I needed a breather in February, so I took a break as some personal stuff went on. March I was back at it, and I made another Pixel, this time for a convention. I figured that plush, too would be advertising. She would be on our table, and people would surely ask about her.
Except nobody did. Not one person. And while I was working my ass off trying to put out a product that someone might actually be interested in buying, I watched as a member of the group I was with bought a plush fro someone else. Someone they didn't know; I was completely crushed, and I scrapped the Rarity I had been working on to start again on a new pattern, because I had foolishly thought that someone else could cut out the pattern for me. That was my mistake, and a costly one. I had already done all the embroidery, used a lot of fabric, and then entire thing ended up in the trash.
And so again I started on that Rarity plush, a brand new one this time, cut from all new fabric. As I assembled it, I came across even more problems. More sweat. More tears. More seams ripped, and pieces replaced, because you can only go over the same spot so many times. I've been working on this Rarity plush since April. The person buying in it showed interest in my work back in December, and for that I am profusely grateful. He is eternally patient.
All told at this point I am in over a grand in expenses, and I have not seen a single cent of that back. I have leaned on my husband to make patterns for me several times, and I've now crafted a few of my own, since none of the ones I bought worked for me. They were good enough, but not perfect.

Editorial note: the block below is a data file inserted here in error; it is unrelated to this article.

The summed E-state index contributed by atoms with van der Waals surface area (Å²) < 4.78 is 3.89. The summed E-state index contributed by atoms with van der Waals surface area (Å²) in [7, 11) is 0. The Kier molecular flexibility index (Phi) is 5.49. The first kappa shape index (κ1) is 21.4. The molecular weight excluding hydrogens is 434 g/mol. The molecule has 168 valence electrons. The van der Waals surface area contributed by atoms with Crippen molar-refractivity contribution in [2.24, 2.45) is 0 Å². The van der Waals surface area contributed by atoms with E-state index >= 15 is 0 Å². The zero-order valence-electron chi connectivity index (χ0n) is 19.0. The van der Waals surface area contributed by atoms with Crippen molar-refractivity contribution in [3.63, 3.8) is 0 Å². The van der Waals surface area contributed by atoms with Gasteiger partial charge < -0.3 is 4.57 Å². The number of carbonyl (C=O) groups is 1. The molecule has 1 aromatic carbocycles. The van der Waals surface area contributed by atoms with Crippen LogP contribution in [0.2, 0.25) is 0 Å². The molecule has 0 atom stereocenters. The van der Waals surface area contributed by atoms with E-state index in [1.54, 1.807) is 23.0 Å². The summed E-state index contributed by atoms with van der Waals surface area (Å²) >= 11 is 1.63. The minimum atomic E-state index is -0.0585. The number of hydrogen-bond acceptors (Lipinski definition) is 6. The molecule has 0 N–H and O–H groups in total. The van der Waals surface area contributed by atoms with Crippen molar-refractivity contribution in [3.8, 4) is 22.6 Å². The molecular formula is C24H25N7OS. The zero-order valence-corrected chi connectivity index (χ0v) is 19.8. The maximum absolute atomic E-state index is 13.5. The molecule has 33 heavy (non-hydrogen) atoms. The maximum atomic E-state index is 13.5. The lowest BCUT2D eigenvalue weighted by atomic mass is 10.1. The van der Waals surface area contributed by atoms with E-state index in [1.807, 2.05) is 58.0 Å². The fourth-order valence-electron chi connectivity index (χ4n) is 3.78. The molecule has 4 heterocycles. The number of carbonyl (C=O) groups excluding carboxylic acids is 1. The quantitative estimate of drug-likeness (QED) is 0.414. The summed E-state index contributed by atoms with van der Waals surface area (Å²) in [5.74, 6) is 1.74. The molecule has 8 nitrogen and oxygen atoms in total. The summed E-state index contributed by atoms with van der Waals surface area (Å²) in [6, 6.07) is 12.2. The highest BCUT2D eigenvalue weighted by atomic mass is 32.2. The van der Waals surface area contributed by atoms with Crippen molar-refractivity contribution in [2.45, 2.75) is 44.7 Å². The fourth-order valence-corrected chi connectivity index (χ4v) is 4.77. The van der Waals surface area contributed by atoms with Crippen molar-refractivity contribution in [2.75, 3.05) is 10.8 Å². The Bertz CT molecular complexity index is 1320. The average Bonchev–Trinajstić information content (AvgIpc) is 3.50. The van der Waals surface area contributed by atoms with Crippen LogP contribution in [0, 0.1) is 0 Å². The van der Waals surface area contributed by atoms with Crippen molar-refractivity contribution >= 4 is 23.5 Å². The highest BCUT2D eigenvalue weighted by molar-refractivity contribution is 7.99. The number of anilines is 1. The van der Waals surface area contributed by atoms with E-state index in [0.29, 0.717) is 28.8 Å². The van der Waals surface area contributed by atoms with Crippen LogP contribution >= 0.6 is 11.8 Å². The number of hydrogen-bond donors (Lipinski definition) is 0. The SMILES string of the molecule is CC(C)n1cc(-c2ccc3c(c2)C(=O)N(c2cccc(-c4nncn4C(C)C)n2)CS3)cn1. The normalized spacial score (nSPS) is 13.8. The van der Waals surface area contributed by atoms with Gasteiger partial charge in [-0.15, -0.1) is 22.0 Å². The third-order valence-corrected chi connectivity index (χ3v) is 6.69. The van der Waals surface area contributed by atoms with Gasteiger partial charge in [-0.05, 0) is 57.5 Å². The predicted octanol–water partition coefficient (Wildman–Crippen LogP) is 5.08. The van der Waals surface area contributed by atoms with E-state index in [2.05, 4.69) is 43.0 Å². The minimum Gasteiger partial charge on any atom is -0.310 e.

I'm getting to the point where I am *just* about to sell my first plush for a profit. Expect that it isn't a profit, because that money is going towards covering all of the expenses. That doesn't even cover the hours I've spent getting to the point where someone *might* buy one. Plushie makers don't charge what they do because they want to rip you off. They charge what they do because this is a labor intensive project, and all of the money spent has to either come out of pocket or go on credit, which will make it even more expensive, since then you have to pay back the interest.
Most plushie makers burn out. It's just a fact, because people pick apart the work they do, the hours put in, their fabric choices, one stitch being off, the eye color being not perfect, whatever. At the same time, we have to work within the limits of the fabric colors, thread colors, what a pattern is able to do, etc etc. Every aspect is picked apart, and it's grating, because you just want to put out the best product you can. Then people complain about the prices. Do you haggle with a plumber when they come to fix your fucked up toilet? Your doctor? The grocery store? Because plushie makers have to haggle for many of the pieces they make, and because their art if considered frivolous and they aren't positive when the next order will come in, they have to bargain.
I didn't type all this up to make anyone feel bad. What I want is for people to understand that we charge based on the expertise we have, the practice put in, the knowledge we have. It's tiring. We work longer hours than most people who work a 9-5 because our income is completely dependent on us. As a barista at Starbucks do you have to worry about when your store has a bad month? No, because business will pick back up. But a plushie maker has only themselves to answer to if they can't pay the rent because they didn't work hard enough.
We charge what we do because we have to get by, too.